Artificial Intelligence has learned to create enzymes that don't exist in nature, starting from scratch and using the same types of algorithms used to master natural language.
The success achieved by the collaboration of researchers from the University of California in San Francisco with the IT company ProGen and published in the journal Nature Biotechnology concretely paves the way for the design of new drugs and completely new molecules.
After having decoded the three-dimensional structure of practically all the proteins existing in nature, with AlphaFold by Google and then with Meta, the AI algorithms center another important objective, that is to design new and concretely useful molecules, surpassing what nature has done in billions of years of evolution.
The work of American researchers aimed to produce new molecules capable of replicating some of the functions of an enzyme present in the albumen of chicken eggs, known as lysozyme (Hewl), used in the food industry and which also has analogs in human tears, saliva or milk with the ability to protect against bacteria and fungi.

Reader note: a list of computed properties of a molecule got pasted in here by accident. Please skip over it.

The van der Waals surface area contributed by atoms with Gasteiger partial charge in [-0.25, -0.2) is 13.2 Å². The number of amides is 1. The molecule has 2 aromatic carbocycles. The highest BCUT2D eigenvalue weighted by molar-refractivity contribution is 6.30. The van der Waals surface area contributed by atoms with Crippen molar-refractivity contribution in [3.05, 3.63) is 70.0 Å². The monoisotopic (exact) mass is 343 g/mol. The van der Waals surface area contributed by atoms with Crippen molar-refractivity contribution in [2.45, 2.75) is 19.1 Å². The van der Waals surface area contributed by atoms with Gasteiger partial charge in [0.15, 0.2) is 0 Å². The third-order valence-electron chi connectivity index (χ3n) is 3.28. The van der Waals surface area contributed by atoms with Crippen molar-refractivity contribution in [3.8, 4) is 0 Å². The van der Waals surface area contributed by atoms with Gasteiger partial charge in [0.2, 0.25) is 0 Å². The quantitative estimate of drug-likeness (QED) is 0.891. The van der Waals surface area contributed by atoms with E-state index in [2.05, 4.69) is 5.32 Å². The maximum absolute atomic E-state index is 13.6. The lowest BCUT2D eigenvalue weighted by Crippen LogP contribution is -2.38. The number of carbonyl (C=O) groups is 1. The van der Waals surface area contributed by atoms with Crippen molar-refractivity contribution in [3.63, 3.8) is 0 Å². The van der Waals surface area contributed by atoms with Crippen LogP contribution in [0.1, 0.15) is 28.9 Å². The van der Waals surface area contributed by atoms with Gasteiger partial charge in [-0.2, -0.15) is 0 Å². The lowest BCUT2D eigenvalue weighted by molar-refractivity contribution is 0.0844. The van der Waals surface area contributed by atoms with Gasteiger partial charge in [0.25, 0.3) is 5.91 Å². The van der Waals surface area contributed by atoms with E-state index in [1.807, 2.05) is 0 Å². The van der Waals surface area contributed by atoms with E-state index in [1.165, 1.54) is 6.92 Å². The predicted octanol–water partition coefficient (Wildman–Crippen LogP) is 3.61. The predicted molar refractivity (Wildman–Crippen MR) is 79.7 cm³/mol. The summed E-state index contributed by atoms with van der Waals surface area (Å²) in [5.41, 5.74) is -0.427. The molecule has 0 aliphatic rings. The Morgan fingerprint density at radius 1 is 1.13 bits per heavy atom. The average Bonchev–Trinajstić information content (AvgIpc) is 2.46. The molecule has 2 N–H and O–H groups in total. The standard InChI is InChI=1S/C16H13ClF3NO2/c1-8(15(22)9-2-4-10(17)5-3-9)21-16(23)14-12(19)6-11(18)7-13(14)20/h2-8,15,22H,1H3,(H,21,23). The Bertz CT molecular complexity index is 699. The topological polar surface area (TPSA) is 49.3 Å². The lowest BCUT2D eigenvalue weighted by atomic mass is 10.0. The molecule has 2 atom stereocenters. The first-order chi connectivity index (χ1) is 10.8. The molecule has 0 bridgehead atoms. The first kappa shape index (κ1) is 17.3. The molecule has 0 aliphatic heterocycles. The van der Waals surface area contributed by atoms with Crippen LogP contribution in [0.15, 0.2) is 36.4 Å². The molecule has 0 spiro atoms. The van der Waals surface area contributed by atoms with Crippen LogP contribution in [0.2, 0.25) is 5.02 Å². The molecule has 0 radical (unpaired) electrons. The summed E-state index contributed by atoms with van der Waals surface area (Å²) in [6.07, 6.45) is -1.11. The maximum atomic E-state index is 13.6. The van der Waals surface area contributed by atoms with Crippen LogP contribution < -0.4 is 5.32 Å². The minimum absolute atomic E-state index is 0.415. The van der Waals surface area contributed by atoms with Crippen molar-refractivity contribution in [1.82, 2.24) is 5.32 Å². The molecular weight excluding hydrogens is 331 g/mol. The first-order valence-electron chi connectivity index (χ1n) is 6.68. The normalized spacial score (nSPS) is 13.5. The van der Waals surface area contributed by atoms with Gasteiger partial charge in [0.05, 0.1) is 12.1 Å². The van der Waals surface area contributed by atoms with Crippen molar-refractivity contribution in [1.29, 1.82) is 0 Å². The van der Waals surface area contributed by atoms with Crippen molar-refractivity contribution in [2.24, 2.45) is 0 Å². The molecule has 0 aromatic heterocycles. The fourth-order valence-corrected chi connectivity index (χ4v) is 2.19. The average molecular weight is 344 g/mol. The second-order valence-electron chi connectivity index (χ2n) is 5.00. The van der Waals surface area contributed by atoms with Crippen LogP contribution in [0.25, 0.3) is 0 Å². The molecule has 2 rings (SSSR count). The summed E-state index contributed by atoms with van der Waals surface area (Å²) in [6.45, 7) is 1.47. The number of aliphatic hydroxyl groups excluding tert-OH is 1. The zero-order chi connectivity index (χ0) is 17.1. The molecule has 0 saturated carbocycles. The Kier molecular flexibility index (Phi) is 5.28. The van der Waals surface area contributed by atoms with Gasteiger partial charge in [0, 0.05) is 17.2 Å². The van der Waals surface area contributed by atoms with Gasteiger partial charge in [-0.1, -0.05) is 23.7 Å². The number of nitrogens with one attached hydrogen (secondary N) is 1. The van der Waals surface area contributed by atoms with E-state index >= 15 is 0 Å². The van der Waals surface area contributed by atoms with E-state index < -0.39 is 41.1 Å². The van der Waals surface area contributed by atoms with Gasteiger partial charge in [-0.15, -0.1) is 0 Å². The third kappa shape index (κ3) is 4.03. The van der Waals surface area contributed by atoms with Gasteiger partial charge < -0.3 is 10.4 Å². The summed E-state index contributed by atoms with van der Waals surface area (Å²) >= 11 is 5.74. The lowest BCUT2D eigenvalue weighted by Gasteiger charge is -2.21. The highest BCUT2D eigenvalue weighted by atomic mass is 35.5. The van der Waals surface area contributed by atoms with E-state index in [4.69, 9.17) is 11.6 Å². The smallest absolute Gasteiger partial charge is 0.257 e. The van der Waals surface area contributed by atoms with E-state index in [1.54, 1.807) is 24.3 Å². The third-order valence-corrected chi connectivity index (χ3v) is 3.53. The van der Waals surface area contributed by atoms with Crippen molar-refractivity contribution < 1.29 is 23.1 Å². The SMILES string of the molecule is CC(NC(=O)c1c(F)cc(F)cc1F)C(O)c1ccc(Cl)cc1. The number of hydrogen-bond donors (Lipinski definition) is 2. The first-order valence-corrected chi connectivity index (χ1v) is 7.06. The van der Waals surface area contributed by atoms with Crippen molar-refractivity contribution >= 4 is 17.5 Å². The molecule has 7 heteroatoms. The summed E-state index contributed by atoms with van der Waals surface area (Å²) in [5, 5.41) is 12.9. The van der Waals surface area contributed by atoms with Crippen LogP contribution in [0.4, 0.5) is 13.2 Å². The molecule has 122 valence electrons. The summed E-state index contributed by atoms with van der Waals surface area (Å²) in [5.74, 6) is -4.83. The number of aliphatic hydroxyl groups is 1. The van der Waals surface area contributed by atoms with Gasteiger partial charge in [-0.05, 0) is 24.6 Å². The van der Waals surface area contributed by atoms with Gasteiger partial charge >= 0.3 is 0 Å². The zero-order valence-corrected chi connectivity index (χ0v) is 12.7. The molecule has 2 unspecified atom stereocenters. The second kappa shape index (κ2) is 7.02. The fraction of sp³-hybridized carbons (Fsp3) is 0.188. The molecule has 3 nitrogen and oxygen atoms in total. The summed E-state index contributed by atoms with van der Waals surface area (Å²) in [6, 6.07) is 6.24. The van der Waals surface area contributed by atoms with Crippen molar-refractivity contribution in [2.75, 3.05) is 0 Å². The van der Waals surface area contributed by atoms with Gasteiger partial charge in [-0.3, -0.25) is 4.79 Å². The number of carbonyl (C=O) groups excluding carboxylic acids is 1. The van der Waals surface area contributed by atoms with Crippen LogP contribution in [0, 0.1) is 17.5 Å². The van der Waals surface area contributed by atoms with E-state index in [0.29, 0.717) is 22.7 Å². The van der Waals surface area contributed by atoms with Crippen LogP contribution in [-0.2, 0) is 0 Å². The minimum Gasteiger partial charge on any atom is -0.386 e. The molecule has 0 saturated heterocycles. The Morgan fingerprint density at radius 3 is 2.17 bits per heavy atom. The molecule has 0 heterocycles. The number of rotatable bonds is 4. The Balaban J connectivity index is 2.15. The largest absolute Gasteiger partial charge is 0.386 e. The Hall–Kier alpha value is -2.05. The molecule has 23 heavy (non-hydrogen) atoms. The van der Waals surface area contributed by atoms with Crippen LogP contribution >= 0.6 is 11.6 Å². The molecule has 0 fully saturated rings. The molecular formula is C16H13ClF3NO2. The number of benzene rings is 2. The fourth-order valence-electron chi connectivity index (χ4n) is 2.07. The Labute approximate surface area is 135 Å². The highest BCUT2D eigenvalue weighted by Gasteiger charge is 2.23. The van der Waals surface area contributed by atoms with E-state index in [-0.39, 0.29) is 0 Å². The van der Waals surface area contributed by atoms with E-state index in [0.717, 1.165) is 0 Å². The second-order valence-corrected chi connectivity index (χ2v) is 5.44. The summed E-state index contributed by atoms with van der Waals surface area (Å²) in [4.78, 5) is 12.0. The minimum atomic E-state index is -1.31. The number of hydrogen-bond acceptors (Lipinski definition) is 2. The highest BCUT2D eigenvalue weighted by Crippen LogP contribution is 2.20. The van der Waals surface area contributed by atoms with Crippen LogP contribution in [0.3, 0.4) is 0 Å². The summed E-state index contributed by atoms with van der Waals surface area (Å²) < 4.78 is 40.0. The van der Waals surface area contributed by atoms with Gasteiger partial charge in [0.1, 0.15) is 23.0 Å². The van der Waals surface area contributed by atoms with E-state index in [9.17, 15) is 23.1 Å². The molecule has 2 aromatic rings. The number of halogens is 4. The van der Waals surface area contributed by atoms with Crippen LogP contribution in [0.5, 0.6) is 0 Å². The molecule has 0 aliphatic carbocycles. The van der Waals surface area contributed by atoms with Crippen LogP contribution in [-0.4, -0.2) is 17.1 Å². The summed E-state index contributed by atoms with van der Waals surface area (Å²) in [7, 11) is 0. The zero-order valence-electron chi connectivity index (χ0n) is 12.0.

To develop something similar, the researchers used an AI born to replicate human language and provided it with data relating to the amino acid sequences (the 'syllables' that make up proteins) of 280 million proteins but identifying in particular 56 thousand enzyme sequences of the lysozyme family.
Using that data, the AI came up with a sort of new grammar and semantics of its own and thus reworked a first batch of 100 new enzymes.
These were analyzed by human researchers who selected the 'best' 5, of which 2 demonstrated the ability to fight bacteria similar to that of Hewl's lysozyme.
The most surprising thing is that the sequence of these new enzymes has very large differences compared to the natural molecule (a similarity between 90 and 70%), a molecule that never existed before.